|Reading 1 v 0 Queens Park Rangers|
Friday, 30th March 2018 Kick-off 17:30
Rangers' resurgence stalls at Reading - Report
Saturday, 31st Mar 2018 20:49 by Clive Whittingham
Jake Bidwell missed a stoppage time penalty as QPR ended a positive month on a bum note with a 1-0 defeat at lowly Reading on Good Friday.
Queens Park Rangers hadn’t been awarded a penalty since the first game of the season at Loftus Road against Reading, which was scored by Conor Washington in a 2-0 win. They won’t be in a rush to appeal for another after the trauma of missing one against the same opponents in injury time on Good Friday.
It seemed a dominant second half and siege on the home goal would finally reap rewards for Rangers when referee David Coote pointed straight to the spot after an obvious foul by David Edwards on Pawel Wszolek. With Washington substituted earlier, left back Jake Bidwell took responsibility. That wasn’t as left field as some have made out, given that he took and scored one against Blackburn in the FA Cup last January, but his kick was the archetypal ‘nice height for the keeper’ effort and Reading’s Vito Mannone sealed his man of the match performance with a strong two handed save off to his left.
It capped a horrible afternoon for the former Brentford full back who’d been enjoying a resurgence in form since the switch to a back four at the start of March and scored his first goal for the club in open play in the recent win at Aston Villa, but fell in a hole big time here. He got absolutely rinsed by Sone Aluko after 13 minutes, and then naively allowed the former Fulham forward to charge forward unchecked when a cynical foul and ‘take one for the team’ yellow card were required. Aluko has been so poor for the Royals, his £7.5m price tag so laughable, maybe Bidwell thought it was safe letting him go, but in a classic case of a dog having its day this time he let fly from long range and sent the only goal of the game screaming into the roof of the net. Never do that again as long as he’s got a hole in his arse. Just a third goal all season long for the Nigerian and his first in 23 appearances – Charity Park Rangers strike again.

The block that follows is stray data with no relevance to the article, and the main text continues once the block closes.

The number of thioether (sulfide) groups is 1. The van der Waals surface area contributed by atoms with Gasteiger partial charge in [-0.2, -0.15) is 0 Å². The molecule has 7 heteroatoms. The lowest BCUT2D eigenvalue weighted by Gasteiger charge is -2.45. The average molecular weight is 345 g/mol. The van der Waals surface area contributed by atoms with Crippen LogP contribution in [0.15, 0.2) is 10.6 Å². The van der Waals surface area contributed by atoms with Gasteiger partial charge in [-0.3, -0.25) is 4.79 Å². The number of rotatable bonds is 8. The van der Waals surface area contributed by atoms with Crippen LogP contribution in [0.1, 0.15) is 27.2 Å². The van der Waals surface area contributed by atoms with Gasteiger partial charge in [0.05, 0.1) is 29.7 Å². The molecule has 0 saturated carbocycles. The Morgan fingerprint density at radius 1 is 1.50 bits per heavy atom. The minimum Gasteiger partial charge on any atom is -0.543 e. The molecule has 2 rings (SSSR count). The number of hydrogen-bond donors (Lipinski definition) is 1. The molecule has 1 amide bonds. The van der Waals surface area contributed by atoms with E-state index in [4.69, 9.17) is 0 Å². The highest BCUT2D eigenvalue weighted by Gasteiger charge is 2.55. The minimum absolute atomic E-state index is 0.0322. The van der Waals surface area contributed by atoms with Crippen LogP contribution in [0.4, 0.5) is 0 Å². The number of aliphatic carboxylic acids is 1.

Afterwards Ian Holloway raged at Bidwell taking the penalty, saying it should have been one of his attacking players rather than the left back sticking their hands up and taking responsibility. Quite apart from that rather ignoring the fact Holloway spent his whole playing career at QPR with Clive Wilson as designated penalty taker, I’m not sure how helpful that sort of comment is for Bidwell, the attacking players, or Holloway’s own position really. Not exactly a vote of confidence for a steady pro who had a bad day, potentially pressure applied to a player who doesn’t have the belief to take a penalty to step forward regardless in the future (the spectre of a Matt Smith penalty kick looms), and not really a ringing endorsement of the management when they don’t know, or have no say, in who the bloody penalty taker is.